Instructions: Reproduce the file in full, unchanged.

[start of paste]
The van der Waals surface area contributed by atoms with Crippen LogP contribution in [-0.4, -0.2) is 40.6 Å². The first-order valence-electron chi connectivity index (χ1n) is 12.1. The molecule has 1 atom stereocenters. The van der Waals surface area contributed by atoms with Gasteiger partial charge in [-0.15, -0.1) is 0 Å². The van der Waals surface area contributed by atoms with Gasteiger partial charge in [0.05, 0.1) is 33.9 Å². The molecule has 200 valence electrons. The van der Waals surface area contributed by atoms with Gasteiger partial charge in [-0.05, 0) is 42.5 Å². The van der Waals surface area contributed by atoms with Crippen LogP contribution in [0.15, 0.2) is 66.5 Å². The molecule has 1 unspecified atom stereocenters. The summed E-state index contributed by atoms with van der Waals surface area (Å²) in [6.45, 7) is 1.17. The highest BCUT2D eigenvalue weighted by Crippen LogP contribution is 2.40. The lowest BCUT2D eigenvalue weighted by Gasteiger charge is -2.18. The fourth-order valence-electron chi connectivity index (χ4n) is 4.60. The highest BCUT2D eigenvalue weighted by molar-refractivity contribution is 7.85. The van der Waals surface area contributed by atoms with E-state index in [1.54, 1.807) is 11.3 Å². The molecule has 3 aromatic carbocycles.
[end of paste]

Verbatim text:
The van der Waals surface area contributed by atoms with Crippen LogP contribution in [-0.4, -0.2) is 40.6 Å². The first-order valence-electron chi connectivity index (χ1n) is 12.1. The molecule has 1 atom stereocenters. The van der Waals surface area contributed by atoms with Gasteiger partial charge in [-0.15, -0.1) is 0 Å². The van der Waals surface area contributed by atoms with Gasteiger partial charge in [0.05, 0.1) is 33.9 Å². The molecule has 200 valence electrons. The van der Waals surface area contributed by atoms with Gasteiger partial charge in [-0.05, 0) is 42.5 Å². The van der Waals surface area contributed by atoms with Crippen LogP contribution in [0.15, 0.2) is 66.5 Å². The molecule has 1 unspecified atom stereocenters. The summed E-state index contributed by atoms with van der Waals surface area (Å²) in [6.45, 7) is 1.17. The highest BCUT2D eigenvalue weighted by Crippen LogP contribution is 2.40. The lowest BCUT2D eigenvalue weighted by Gasteiger charge is -2.18. The fourth-order valence-electron chi connectivity index (χ4n) is 4.60. The highest BCUT2D eigenvalue weighted by molar-refractivity contribution is 7.85. The van der Waals surface area contributed by atoms with E-state index in [1.54, 1.807) is 11.3 Å². The molecule has 3 aromatic carbocycles.